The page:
A truly original new voice in songwriting, Bella White creates an undeniable magic by mining the rare duality at the heart of her artistry. Although she hails from the Canadian city of Calgary, the 22-year-old singer/multi-instrumentalist grew up on the classic country and old-time music she first discovered thanks to her father, a Virginia native who played in bluegrass bands all throughout her childhood. On her debut album Just Like Leaving, White balances her old-soul musicality with a lyrical perspective that’s entirely of-the-moment, embracing an intense self-awareness as she documents her coming-of-age in real-time. “I’m still quite young, but I was very young when I wrote this album,” says the Nashville-based artist. “All of these songs came from processing my feelings right as I was experiencing certain things for the first time in my life.”
Produced by Patrick M’Gonigle of The Lonely Heartstring Band and mixed by Grammy Award-winning engineer Dave Sinko, Just Like Leaving bears a powerful authenticity that prompted Rolling Stone to praise White’s songwriting as “sublime Appalachian heartbreak.” In sculpting the album’s sparse but lushly detailed sound, White worked with a lineup of musicians she encountered through years of making the rounds at roots-music festivals, including Reed Stutz (mandolin, vocals), Julian Pinelli (fiddle, vocals), and Robert Alan Mackie (bass). “I met everyone by jamming together, which felt perfect for this album—I really wanted it to sound like friends making music,” says White, who plays guitar on Just Like Leaving. “The whole process felt very collective and collaborative, and everyone’s creative choices ended up shining through.”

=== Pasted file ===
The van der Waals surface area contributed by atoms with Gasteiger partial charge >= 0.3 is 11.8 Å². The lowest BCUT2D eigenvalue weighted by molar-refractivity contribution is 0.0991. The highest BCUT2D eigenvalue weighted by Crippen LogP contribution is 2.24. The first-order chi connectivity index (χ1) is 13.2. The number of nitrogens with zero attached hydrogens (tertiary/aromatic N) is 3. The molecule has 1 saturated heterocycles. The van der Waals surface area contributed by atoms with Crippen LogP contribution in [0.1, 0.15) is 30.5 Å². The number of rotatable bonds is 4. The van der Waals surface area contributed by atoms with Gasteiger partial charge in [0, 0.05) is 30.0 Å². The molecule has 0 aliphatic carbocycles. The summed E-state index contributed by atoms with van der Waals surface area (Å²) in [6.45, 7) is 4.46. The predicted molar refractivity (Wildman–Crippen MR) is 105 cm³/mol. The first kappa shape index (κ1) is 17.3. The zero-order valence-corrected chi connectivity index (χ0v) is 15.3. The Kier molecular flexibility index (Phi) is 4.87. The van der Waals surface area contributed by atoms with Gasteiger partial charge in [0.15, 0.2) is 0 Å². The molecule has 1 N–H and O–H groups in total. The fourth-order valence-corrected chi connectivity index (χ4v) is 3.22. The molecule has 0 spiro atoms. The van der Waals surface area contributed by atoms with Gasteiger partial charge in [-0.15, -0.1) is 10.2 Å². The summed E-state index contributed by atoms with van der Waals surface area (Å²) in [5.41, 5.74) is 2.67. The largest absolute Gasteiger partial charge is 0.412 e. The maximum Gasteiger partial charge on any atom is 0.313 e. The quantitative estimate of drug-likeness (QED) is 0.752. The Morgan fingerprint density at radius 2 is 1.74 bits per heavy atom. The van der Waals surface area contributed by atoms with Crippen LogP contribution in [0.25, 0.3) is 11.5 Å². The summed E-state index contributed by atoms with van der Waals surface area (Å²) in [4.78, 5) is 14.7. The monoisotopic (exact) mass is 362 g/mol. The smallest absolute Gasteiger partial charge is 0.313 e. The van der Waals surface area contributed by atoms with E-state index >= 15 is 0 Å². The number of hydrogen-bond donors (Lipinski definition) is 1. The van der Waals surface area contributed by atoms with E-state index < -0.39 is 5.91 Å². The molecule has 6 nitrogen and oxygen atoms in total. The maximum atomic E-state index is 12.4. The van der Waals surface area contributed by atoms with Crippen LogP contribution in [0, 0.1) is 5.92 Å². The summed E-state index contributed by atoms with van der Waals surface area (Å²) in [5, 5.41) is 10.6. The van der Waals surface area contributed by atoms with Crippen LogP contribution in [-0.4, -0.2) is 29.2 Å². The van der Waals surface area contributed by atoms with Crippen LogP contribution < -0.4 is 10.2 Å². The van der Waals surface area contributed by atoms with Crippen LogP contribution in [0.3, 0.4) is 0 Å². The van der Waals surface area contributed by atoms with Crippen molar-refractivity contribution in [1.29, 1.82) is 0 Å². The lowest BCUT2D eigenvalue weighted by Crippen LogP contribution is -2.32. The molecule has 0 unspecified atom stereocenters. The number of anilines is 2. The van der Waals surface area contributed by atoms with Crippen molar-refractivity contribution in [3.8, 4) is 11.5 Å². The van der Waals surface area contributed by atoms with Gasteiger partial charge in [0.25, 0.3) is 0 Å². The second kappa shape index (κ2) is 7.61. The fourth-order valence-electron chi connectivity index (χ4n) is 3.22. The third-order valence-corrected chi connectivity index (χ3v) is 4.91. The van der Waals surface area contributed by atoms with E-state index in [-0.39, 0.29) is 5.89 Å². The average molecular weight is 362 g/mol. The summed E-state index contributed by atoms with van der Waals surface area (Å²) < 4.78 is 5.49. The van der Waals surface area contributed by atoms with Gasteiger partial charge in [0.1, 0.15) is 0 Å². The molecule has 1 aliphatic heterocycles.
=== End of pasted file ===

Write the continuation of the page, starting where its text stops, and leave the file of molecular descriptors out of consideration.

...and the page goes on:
Recorded at Gilford Sound Studios in Vermont, Just Like Leaving takes its title from an exquisitely heavy-hearted song White penned soon after escaping her hometown for Boston at 18 (a cross-continent move inspired by her urge to join in the roots-music scene surrounding Berklee College of Music). Building a potent tension in its subtle storytelling, “Just Like Leaving” reveals White’s lyrical ingenuity in her stark yet poetic confession (e.g., “Now I’ve chased your love ’cause I thought it might feel woolen/Like a dram on a damn cold winter’s night”). “There was a point in my life when it felt like anytime I needed to do something to further my career, it involved leaving a situation or a place,” says White. “That song became my anthem for leaving—a way to express being scared and overwhelmed, but knowing that I needed to move on.”
For the opener to Just Like Leaving, White selected a pensive song called “Gutted,” a piece she refers to as the prequel to the title track. “That song’s about feeling like there’s always somewhere you’d rather be, and trying to come to terms with that,” she notes. One of the album’s most bluegrass-influenced moments, “Gutted” captures that sense of emotional displacement in White’s wistful vocal work and painfully candid lyrics (“At night I take to walking down lonely end roads/With the hopes someone might catch me, God knows I won’t”).